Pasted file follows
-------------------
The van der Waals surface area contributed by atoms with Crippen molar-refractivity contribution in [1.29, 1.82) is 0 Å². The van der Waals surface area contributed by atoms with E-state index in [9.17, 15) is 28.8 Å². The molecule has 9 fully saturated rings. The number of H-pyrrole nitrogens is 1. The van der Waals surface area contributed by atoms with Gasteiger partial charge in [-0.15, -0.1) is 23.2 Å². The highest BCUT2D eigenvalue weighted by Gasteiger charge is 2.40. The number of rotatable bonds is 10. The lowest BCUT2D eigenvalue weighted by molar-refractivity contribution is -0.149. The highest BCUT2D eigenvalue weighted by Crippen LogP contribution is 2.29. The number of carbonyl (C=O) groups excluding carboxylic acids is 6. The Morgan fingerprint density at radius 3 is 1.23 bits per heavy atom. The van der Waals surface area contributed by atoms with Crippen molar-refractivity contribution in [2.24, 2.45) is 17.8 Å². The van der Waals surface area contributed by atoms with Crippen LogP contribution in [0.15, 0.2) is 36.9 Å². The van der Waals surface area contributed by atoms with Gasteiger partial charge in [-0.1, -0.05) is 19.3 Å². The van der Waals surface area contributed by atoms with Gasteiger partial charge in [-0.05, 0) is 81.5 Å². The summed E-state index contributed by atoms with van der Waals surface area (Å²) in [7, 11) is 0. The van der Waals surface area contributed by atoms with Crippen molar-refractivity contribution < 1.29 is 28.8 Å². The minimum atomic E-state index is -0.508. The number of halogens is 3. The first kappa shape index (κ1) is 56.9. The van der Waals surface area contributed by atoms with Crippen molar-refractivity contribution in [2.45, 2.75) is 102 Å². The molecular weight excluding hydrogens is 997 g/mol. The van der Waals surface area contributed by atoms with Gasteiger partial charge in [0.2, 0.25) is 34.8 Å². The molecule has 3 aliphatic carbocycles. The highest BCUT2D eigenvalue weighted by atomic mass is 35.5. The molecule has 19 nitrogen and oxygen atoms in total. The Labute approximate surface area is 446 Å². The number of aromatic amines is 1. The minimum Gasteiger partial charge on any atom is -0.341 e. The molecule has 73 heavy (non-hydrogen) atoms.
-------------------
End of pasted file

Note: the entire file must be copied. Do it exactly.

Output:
The van der Waals surface area contributed by atoms with Crippen molar-refractivity contribution in [1.29, 1.82) is 0 Å². The van der Waals surface area contributed by atoms with E-state index in [9.17, 15) is 28.8 Å². The molecule has 9 fully saturated rings. The number of H-pyrrole nitrogens is 1. The van der Waals surface area contributed by atoms with Gasteiger partial charge in [-0.15, -0.1) is 23.2 Å². The highest BCUT2D eigenvalue weighted by Gasteiger charge is 2.40. The number of rotatable bonds is 10. The lowest BCUT2D eigenvalue weighted by molar-refractivity contribution is -0.149. The highest BCUT2D eigenvalue weighted by Crippen LogP contribution is 2.29. The number of carbonyl (C=O) groups excluding carboxylic acids is 6. The Morgan fingerprint density at radius 3 is 1.23 bits per heavy atom. The van der Waals surface area contributed by atoms with Crippen molar-refractivity contribution in [2.24, 2.45) is 17.8 Å². The van der Waals surface area contributed by atoms with Crippen LogP contribution in [0.15, 0.2) is 36.9 Å². The van der Waals surface area contributed by atoms with Gasteiger partial charge in [-0.1, -0.05) is 19.3 Å². The van der Waals surface area contributed by atoms with Gasteiger partial charge in [-0.05, 0) is 81.5 Å². The summed E-state index contributed by atoms with van der Waals surface area (Å²) in [7, 11) is 0. The van der Waals surface area contributed by atoms with Crippen molar-refractivity contribution < 1.29 is 28.8 Å². The minimum atomic E-state index is -0.508. The number of halogens is 3. The first kappa shape index (κ1) is 56.9. The van der Waals surface area contributed by atoms with Crippen molar-refractivity contribution in [2.45, 2.75) is 102 Å². The molecular weight excluding hydrogens is 997 g/mol. The van der Waals surface area contributed by atoms with Gasteiger partial charge in [0.2, 0.25) is 34.8 Å². The molecule has 3 aliphatic carbocycles. The highest BCUT2D eigenvalue weighted by atomic mass is 35.5. The molecule has 19 nitrogen and oxygen atoms in total. The Labute approximate surface area is 446 Å². The number of aromatic amines is 1. The minimum Gasteiger partial charge on any atom is -0.341 e. The molecule has 73 heavy (non-hydrogen) atoms.